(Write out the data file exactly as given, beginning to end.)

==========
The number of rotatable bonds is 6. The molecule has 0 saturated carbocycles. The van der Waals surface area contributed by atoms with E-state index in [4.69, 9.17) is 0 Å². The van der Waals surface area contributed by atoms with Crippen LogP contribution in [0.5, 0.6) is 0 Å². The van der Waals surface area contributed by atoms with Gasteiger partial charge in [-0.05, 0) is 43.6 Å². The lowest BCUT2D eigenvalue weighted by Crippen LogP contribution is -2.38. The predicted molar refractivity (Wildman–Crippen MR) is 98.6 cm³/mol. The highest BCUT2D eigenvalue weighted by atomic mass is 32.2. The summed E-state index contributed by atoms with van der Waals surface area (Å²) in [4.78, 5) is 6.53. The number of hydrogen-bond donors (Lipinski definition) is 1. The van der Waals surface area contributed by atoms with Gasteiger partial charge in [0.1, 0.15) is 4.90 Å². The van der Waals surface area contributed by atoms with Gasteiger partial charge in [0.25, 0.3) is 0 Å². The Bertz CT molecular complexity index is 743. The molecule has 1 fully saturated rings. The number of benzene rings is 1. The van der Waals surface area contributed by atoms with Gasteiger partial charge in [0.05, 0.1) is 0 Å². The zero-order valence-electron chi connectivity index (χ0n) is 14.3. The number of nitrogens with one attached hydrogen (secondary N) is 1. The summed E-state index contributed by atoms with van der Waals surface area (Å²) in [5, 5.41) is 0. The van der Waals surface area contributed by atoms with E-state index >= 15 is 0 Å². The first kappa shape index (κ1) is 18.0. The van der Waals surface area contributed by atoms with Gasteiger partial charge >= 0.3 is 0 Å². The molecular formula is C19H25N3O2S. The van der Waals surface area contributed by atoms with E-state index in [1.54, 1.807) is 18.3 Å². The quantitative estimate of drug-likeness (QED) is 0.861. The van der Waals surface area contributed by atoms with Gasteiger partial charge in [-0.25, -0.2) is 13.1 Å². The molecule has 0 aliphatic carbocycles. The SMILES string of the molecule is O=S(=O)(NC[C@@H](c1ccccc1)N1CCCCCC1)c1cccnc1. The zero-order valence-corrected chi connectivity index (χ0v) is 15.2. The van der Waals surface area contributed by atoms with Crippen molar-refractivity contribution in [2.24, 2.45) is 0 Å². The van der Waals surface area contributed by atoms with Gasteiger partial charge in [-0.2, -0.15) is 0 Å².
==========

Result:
The number of rotatable bonds is 6. The molecule has 0 saturated carbocycles. The van der Waals surface area contributed by atoms with E-state index in [4.69, 9.17) is 0 Å². The van der Waals surface area contributed by atoms with Crippen LogP contribution in [0.5, 0.6) is 0 Å². The van der Waals surface area contributed by atoms with Gasteiger partial charge in [-0.05, 0) is 43.6 Å². The lowest BCUT2D eigenvalue weighted by Crippen LogP contribution is -2.38. The predicted molar refractivity (Wildman–Crippen MR) is 98.6 cm³/mol. The highest BCUT2D eigenvalue weighted by atomic mass is 32.2. The summed E-state index contributed by atoms with van der Waals surface area (Å²) in [4.78, 5) is 6.53. The number of hydrogen-bond donors (Lipinski definition) is 1. The van der Waals surface area contributed by atoms with Gasteiger partial charge in [0.1, 0.15) is 4.90 Å². The van der Waals surface area contributed by atoms with Gasteiger partial charge in [0.25, 0.3) is 0 Å². The Bertz CT molecular complexity index is 743. The molecule has 1 fully saturated rings. The number of benzene rings is 1. The van der Waals surface area contributed by atoms with Gasteiger partial charge in [0.05, 0.1) is 0 Å². The zero-order valence-electron chi connectivity index (χ0n) is 14.3. The number of nitrogens with one attached hydrogen (secondary N) is 1. The summed E-state index contributed by atoms with van der Waals surface area (Å²) in [5, 5.41) is 0. The van der Waals surface area contributed by atoms with E-state index >= 15 is 0 Å². The first kappa shape index (κ1) is 18.0. The van der Waals surface area contributed by atoms with Gasteiger partial charge >= 0.3 is 0 Å². The molecular formula is C19H25N3O2S. The van der Waals surface area contributed by atoms with E-state index in [1.54, 1.807) is 18.3 Å². The quantitative estimate of drug-likeness (QED) is 0.861. The van der Waals surface area contributed by atoms with Gasteiger partial charge in [-0.25, -0.2) is 13.1 Å². The molecule has 0 aliphatic carbocycles. The SMILES string of the molecule is O=S(=O)(NC[C@@H](c1ccccc1)N1CCCCCC1)c1cccnc1. The zero-order valence-corrected chi connectivity index (χ0v) is 15.2. The van der Waals surface area contributed by atoms with Crippen molar-refractivity contribution in [2.24, 2.45) is 0 Å². The van der Waals surface area contributed by atoms with Gasteiger partial charge in [-0.2, -0.15) is 0 Å².